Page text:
Backblaze, a company of which I’m quite fond, just sent out an email notice of a price increase to their computer backup service.1 Starting October 3, the new pricing for the Backblaze Computer Backup service is:

  • $9 a month, or
  • $99 a year, or
  • $189 for two years

I’ve been a Backblaze user since they were charging $5 a month or $60 a year to back up a computer. In the years since, I’ve seen that number slowly tick up. $5 became $6 became $7. The price has now nearly doubled since I first subscribed.

In addition to the price increase, they’re also making their one-year extended version history feature available to all users for “free.” Previously, it was an additional $2 a month add-on. I’ve never used more than their 30-day version history, so this ridiculously long extra safety buffer is nice, but in my case, unnecessary. It feels like a way to boost revenue without actually spending anything.

This email, taken in its entirety, can also be read a different way: Backblaze subscribers will be receiving a feature that they may not need, and cannot refuse in exchange for a lower subscription price, while incurring a 29% price increase for monthly subscribers or a 41% increase for annual subscribers.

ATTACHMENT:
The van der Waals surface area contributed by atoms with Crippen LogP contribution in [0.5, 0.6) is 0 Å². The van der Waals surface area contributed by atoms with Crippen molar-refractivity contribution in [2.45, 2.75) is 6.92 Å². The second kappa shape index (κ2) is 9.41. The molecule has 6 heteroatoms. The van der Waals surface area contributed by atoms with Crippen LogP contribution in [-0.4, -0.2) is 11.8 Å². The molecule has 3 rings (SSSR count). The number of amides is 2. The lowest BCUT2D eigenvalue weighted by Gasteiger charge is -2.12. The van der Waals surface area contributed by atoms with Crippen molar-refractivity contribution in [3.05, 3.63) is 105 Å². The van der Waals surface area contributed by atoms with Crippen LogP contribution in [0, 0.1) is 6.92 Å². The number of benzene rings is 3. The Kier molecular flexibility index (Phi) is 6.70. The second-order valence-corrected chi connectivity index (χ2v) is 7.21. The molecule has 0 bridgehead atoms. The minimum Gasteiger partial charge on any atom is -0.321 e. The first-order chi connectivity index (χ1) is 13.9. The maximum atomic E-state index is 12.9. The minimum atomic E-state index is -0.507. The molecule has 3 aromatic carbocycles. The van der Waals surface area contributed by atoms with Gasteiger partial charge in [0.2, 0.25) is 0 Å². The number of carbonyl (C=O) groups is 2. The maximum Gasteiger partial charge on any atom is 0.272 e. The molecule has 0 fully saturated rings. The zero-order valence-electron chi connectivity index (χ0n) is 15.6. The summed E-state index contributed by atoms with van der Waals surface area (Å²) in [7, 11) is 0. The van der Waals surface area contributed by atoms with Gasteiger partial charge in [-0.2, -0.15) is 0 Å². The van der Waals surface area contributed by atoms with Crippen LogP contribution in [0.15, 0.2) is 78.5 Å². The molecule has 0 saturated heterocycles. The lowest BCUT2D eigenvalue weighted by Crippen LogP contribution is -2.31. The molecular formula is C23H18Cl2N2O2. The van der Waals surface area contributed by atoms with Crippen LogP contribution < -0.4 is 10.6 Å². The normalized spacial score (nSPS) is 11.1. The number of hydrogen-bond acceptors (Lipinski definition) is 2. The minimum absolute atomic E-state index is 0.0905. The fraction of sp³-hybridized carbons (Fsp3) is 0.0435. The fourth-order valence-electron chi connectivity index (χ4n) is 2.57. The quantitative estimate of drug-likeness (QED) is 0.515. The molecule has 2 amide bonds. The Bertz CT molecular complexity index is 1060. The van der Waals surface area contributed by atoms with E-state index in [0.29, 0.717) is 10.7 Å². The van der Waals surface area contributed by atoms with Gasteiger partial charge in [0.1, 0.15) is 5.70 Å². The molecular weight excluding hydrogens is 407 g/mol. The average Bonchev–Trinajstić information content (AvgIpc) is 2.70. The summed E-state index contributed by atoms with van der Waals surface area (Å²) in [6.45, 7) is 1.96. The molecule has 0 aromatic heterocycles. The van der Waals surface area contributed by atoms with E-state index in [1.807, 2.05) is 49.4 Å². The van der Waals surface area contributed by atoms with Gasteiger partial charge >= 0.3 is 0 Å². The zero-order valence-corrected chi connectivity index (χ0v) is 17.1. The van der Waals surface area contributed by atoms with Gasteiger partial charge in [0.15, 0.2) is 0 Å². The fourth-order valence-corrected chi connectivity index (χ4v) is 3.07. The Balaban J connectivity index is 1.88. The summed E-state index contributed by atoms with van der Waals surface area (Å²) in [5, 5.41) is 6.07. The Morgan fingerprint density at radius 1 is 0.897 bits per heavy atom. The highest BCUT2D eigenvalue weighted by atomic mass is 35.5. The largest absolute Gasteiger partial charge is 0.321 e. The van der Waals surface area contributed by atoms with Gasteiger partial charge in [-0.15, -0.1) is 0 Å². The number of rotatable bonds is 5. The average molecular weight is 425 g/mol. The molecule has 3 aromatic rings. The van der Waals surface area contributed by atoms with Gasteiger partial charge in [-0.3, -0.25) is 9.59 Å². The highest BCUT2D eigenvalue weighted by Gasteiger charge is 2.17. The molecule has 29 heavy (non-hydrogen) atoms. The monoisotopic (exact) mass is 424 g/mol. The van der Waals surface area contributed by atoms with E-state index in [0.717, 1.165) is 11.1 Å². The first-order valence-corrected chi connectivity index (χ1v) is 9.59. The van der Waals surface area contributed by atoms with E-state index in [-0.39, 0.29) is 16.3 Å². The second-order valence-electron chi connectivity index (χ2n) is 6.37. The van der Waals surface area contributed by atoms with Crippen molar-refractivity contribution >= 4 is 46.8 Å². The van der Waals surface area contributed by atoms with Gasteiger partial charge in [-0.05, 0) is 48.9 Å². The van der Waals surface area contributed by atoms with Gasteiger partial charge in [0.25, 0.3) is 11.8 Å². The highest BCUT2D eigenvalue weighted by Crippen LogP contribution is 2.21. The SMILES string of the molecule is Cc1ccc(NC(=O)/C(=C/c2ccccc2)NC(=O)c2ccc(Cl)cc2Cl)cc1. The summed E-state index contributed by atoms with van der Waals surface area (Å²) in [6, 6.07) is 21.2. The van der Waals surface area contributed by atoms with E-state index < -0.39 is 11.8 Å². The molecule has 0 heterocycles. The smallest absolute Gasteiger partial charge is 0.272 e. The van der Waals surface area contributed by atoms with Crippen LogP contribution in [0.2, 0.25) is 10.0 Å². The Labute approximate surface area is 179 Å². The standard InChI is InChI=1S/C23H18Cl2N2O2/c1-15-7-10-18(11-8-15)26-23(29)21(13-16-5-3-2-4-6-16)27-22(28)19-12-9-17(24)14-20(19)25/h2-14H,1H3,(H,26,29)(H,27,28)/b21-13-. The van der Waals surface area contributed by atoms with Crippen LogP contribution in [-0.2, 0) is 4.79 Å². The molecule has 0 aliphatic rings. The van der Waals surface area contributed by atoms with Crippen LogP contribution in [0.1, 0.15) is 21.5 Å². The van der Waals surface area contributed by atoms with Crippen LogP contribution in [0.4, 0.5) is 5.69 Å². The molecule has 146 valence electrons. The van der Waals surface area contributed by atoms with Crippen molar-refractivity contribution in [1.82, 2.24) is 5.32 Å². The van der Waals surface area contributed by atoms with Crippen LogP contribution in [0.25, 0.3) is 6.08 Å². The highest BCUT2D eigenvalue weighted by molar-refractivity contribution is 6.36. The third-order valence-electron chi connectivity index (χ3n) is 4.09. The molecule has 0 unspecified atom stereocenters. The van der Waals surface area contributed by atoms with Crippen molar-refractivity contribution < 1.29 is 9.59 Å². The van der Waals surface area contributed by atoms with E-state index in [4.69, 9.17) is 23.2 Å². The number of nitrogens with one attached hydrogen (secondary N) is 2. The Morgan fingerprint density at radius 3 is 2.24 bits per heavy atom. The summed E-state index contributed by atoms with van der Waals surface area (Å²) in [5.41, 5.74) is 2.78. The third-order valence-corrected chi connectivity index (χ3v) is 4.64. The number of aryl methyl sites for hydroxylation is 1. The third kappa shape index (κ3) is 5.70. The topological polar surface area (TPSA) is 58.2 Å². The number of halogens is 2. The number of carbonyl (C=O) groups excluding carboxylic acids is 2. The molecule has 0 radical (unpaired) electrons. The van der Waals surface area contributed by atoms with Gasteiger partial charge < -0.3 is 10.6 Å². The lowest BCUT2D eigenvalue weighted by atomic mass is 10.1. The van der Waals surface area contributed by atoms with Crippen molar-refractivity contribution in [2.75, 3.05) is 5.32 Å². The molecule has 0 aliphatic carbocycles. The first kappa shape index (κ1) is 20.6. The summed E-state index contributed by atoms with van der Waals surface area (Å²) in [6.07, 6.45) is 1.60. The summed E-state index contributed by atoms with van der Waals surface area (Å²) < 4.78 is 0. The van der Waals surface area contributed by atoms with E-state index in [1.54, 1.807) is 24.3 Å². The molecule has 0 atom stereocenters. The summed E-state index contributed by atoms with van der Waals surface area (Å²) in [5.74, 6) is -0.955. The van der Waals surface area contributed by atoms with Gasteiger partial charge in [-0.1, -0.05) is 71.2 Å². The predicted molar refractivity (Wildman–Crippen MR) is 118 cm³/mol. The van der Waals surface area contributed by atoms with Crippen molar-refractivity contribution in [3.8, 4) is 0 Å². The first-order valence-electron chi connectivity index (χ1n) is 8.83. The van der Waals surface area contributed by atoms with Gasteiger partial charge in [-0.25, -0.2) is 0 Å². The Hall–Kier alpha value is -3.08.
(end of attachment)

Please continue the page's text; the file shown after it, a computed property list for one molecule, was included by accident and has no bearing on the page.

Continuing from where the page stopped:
It’s an understandable bummer for the consumer. On one hand, data storage isn’t free,2 and they have other operating costs to consider. I’ll never begrudge anyone that reality. On the other hand, Backblaze launched its initial public offering (IPO) in November 2021. This means that people can buy and sell shares of the company, but also that there is now massive and relentless motivation for Backblaze to increase its value. It’ll allow the company to grow, but will also necessitate price increases like this one if it’s not growing enough or in the right way (according to the inscrutable stock market gods). Capitalism, baby!

It should go without saying, but I consider Backblaze an essential service; there’s nothing quite like it. I’ll still recommend it to everyone I know. There are few things in this world I value more than knowing my important data is reliably backed up and able to be restored. I’ll accept this most recent price increase with a well-earned grimace for that reason.

  1. Thankfully, I just re-upped for another year a few days ago, so this won’t be a big issue for me for several months. ↩︎

  2. Although it is getting cheaper all the time—another reason why this increase is irksome. ↩︎